I’ve been reading a great deal recently about the linkages between food availability, intra-household resource allocation, and nutritional status, and it’s made me wonder about time-specific determinants of resource allocation. That is, it’s clear that there are some systematic, long-term differences in allocation connected to overall education levels, overall income, and gender. What I’m curious about are short-term, potentially more idiosyncratic effects: for instance, are women more or less likely to command adequate nutrition if they fall ill? Are there differences between the amount of food received at home by, say, a young child in school (potentially also benefiting from a school lunch program) and an older child who drops out to care for younger ones or help in the fields? How much would one discount future education (for the young child) versus immediate ability to do work in that case, and how might one be able to change that calculus if it weren’t a long-term beneficial one?
The obvious connection to pro-poor financial services lies in the oft-noted social “shock” of women suddenly receiving access to credit when they previously had none, which disrupts existing allocation schemes and may result in tension or violence between women and their relatively disempowered husbands. I can think of a few specific predictors of violence or generally negative reactions in this case – a history of prior violence being the most obvious one, or a husband’s unemployment, or a cultural injunction against women handling money – but I wonder if there are other traits that could be used to predict whether men might react poorly to women’s credit, and perhaps develop plans to defuse this scenario. I’ll have to think some more about this. The intersection between culture and credit is a fraught and fascinating one.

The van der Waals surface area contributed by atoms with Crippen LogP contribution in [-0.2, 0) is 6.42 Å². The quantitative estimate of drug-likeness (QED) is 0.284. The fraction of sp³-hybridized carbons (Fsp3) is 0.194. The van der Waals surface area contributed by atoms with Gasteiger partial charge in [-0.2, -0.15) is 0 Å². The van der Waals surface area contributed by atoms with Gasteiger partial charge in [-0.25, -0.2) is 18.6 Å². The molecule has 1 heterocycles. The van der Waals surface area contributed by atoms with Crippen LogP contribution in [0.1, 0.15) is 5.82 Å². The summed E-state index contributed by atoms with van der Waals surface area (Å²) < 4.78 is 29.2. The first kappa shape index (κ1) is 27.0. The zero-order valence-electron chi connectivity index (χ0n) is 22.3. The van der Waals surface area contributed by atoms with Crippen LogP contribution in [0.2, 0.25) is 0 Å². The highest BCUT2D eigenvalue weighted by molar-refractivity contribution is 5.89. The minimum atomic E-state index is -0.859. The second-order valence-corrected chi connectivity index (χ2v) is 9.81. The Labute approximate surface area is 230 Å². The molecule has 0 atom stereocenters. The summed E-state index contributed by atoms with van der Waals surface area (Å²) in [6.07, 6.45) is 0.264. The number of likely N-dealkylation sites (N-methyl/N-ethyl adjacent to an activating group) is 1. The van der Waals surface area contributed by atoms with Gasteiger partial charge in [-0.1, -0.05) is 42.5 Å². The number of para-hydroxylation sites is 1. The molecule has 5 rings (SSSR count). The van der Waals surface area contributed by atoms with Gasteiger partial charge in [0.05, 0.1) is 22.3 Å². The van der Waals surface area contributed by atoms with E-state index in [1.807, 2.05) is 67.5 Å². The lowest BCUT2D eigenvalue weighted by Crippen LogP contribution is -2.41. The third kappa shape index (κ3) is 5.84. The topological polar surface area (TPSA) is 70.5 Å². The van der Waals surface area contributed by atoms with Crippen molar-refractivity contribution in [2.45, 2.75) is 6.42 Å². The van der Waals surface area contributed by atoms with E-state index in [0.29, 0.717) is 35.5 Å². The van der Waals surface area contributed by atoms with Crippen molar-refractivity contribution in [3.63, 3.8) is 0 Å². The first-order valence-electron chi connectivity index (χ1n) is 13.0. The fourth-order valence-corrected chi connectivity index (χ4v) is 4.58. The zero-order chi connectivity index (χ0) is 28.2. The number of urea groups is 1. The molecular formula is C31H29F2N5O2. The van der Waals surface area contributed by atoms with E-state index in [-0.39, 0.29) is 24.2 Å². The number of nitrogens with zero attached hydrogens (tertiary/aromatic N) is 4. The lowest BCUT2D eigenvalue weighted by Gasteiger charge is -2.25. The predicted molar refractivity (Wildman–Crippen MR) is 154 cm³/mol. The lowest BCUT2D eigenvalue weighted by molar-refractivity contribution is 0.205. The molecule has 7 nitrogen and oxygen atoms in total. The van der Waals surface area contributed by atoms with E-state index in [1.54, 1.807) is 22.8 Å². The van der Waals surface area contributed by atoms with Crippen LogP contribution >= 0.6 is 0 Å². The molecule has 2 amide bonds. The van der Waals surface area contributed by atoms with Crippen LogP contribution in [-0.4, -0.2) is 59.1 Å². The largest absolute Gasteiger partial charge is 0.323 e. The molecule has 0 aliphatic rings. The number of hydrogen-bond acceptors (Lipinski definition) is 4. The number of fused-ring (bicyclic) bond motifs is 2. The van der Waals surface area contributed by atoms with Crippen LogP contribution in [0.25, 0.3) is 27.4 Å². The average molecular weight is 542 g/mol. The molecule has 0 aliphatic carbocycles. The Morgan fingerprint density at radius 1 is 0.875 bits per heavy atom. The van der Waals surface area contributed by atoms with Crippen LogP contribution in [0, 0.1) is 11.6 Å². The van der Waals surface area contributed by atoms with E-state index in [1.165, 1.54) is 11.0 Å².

Landscape, Murambi District, Rwanda
Thinking some more about the geographic scale of different agricultural markets has led me to consider how information availability and pricing might differ between them. Mobile phones are still a fairly rare commodity in rural Rwanda (outside of the towns), and if some set of extremely poor farmers were only selling extra produce hyperlocally, it seems that perhaps prices would either be set in total isolation from regional or national prices, or might be determined exclusively by a few people with mobiles. (I wonder if outside information would be convincing in this scenario – if the phone guy says to the farmer, “this cassava is 5 francs cheaper in Nyamata,” would the farmer accept this as a negotiating tactic, or assume that he’s lying? Perhaps it’s connected to how easy it is for the phone guy to actually access the cheaper cassava in Nyamata – the credibility of his threat.)
Then again, even with mobile technology to help information access along, its helpfulness still seems fundamentally predicated on A) physical mobility and B) social networks. Information about great prices in a town up the road will be less useful to a farmer if he still can’t reach it easily, and receiving the information in the first place is still connected to one’s actual social network (and ability to pay for airtime, of course). I wonder if the differing availability of mobiles to rural residents of different socioeconomic statuses may actually increase the vulnerability and exclusion of the poorest of the poor, rather like differing levels of access to microinsurance might actually push healthcare farther out of reach of the poorest.